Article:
by guest blogger Carol McIntyre
It was a dream come true. I had a 600 square foot art studio in my new home, but then reality set in. How was I going to furnish it with limited funds?
In alignment with my desire to recycle whenever possible, I began with obtaining used cabinets and furniture (Fig. 1). Many of my studio furnishings were found in used building supply and consignment stores, and I was creative with the use of inexpensive hardware and bartering.
My sink area is about 48”wide by 24” deep so I needed a used bathroom vanity for that area. It took a few trips to different used building supply places to find a vanity that had the cabinet and drawers I wanted (Fig. 2a). I sanded and stained it to the desired color. A friend, who was remodeling an old house, offered me a perfect old shallow porcelain sink. The butcher block counter top came from used restaurant supply store.
A handy man cut the butcher block table top to size, attached the top and installed the sink and a new faucet. I applied epoxy to the butcher block counter because a lot of water was going to be tossed about. The backsplash was created from the tile found in a used supply store. For the utensil rack above the sink, I attached kitchen items I found at IKEA. All told, I believe my entire sink area cost less than $125.00.
My wall hanging system (Fig. 3a), was created using electrical and hardware items found in any hardware store. You will need a ladder and a few tools to install it along with help from a friend and some patience.
Wall Hanging Materials: (quantity depends on width of hanging system)
- ¾” conduit cut to desired length
- #6 screw hooks
- Nut and bolt locker such as Locktite
- Terminal or mechanical lugs that are then bent to act as a hook to hang a painting
- ¼” fender washers
- Some kind of glue, such as super glue to adhere the fender washers to the wall
- ¼” hex nuts
- ¼” bolt hooks
- ¼” threaded rods at desired lengths
- Coupling nuts
- Drill and bits, measuring tape and marker
The horizontal rod running across the top of the wall is a ¾” electrical conduit pipe cut to length with a hack saw (Fig. 3b.). Mine is 9′ long. To hold it up, you need bolt hooks that are screwed into the studs. I glued fender washers to the wall (the washers you see at the base of the hook) to provide more stability and a finished look. White caps are added at each end of the conduit rod to keep it from damaging the wall if it moves.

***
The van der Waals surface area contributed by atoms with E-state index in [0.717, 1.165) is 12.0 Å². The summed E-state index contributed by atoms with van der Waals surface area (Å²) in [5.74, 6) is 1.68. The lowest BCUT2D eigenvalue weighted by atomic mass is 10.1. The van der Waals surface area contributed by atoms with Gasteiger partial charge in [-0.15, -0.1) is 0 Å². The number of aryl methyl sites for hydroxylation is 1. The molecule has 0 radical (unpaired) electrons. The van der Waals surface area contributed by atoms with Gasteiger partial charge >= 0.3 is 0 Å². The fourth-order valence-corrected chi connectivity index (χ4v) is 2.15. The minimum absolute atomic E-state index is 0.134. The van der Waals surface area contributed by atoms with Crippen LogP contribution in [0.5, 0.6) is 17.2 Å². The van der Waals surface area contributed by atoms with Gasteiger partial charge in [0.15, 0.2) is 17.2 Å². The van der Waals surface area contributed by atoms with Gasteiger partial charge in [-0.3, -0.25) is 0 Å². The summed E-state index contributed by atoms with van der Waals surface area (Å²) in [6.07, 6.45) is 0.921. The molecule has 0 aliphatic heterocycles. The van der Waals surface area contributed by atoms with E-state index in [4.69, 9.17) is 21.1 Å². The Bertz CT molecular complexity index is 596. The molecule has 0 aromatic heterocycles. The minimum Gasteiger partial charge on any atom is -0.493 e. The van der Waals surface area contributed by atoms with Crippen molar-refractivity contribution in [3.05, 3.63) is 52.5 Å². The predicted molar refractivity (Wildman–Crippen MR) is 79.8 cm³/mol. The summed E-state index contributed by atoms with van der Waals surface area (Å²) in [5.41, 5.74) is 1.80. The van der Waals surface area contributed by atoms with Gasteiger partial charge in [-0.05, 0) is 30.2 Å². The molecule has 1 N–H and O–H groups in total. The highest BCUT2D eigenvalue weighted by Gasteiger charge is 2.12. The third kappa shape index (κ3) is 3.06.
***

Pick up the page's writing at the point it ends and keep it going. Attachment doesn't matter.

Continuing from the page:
The vertical rods that hold the paintings are made from ¼” threaded metal rods. They are available in various lengths. Use a ¼” coupling nut to attach two rods together if necessary. For the hook on the top of the vertical rod, I used a ¼” bolt hook, coupling nut and hex nuts (Fig. 3b). Locktite or some kind of nut locker liquid was applied to the nut threads to prevent loosening.
The ¼” copper terminal lugs become the painting hooks (Fig. 3c). These slide up and down the ¼” threaded steel rod, and all you need is a ¼” hex nut to stop the lug where you want to hang a painting.
This system of hanging paintings has proven to be durable and flexible over the years. I love not nailing into my two studio walls and dealing with repairing them. The cost for these two systems was less than $50.00.
Another idea for furnishing my studio was making a peninsula built from three lower kitchen cabinets as a base and a plain hollow door for the countertop. You can see the back of it in Fig.1. I had a few inches sawed off, then sanded it and applied tung oil. The door was attached to the cabinets with L brackets. Used building supply places have tons of doors, and they also have used kitchen counter tops which make for great flat work areas.
One of my favorite finds was a small metal flat file from a chemical lab (Fig. 2b). It was badly scratched and the color was unattractive. After I cleaned it with fine steel wool and applied silver and red spray paint, it looks as good as new. I built a wooden platform to raise it to counter height. A short used kitchen counter sits on top of it.
In addition to this storage, I have a 5′ wide by 4′ deep by 3′ high carpeted framing table, and a 14′ high by 6′ wide by 18” deep antique cabinet attached to a studio wall. The framing table was made by a friend, for which I bartered. I obtained the antique cabinet in exchange for a large painting. The latter is great for art materials, camera equipment, still life objects, fabric, sketchbooks, and stuff – all those yummy art materials we have!
For my field studies and small paintings, I installed IKEA picture holders on a short wall in the studio (Fig. 2c). I love having this area because of the flexibility. I should add that while I was in the used restaurant furniture/supply store, I found a perfect rolling cart that’s employed daily for my wet palette, paints and brushes. These used supply stores are fun to explore. You never know what gem you might find!
Finally, I needed to cover a 9′ high by 66” wide by 40” deep storage unit that I built for paintings, boards, frames, large portfolios, mat board, etc. I installed a hanging rod, duplicating the same system of conduit pipe and hooks I used for the hanging system. However, the screw hooks were drilled into the ceiling. I bought a white shower curtain and hung it from the rod using shower curtain hooks. Since the curtain was not long enough, I extended the length with gray fabric.
We artists are marvelous problem solvers. Hence, my guess is that you have created something on a budget that facilitates your functionality in the studio. Please share your creations.
Carol McIntyre is a painter, color expert and teacher (as well as an inventive studio designer!) based near Colorado Springs, Colorado. Visit her website to learn more.